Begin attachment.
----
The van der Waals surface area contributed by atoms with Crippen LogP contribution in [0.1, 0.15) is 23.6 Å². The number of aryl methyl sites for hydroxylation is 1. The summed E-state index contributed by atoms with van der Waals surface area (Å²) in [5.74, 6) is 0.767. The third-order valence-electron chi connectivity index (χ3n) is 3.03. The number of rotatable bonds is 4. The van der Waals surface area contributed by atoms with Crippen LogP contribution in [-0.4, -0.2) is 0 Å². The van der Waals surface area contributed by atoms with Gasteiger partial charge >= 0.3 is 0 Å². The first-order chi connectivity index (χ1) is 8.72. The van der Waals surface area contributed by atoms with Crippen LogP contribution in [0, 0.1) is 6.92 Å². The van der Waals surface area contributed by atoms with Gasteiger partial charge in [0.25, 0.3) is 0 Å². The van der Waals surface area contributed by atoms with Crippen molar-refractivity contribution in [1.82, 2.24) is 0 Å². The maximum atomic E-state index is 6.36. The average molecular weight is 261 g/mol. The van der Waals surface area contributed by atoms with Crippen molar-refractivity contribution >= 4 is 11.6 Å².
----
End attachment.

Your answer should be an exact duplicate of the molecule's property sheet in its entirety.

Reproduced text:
The van der Waals surface area contributed by atoms with Crippen LogP contribution in [0.1, 0.15) is 23.6 Å². The number of aryl methyl sites for hydroxylation is 1. The summed E-state index contributed by atoms with van der Waals surface area (Å²) in [5.74, 6) is 0.767. The third-order valence-electron chi connectivity index (χ3n) is 3.03. The number of rotatable bonds is 4. The van der Waals surface area contributed by atoms with Crippen LogP contribution in [-0.4, -0.2) is 0 Å². The van der Waals surface area contributed by atoms with Gasteiger partial charge >= 0.3 is 0 Å². The first-order chi connectivity index (χ1) is 8.72. The van der Waals surface area contributed by atoms with Crippen LogP contribution in [0, 0.1) is 6.92 Å². The van der Waals surface area contributed by atoms with Gasteiger partial charge in [0.25, 0.3) is 0 Å². The van der Waals surface area contributed by atoms with Crippen molar-refractivity contribution in [1.82, 2.24) is 0 Å². The maximum atomic E-state index is 6.36. The average molecular weight is 261 g/mol. The van der Waals surface area contributed by atoms with Crippen molar-refractivity contribution >= 4 is 11.6 Å².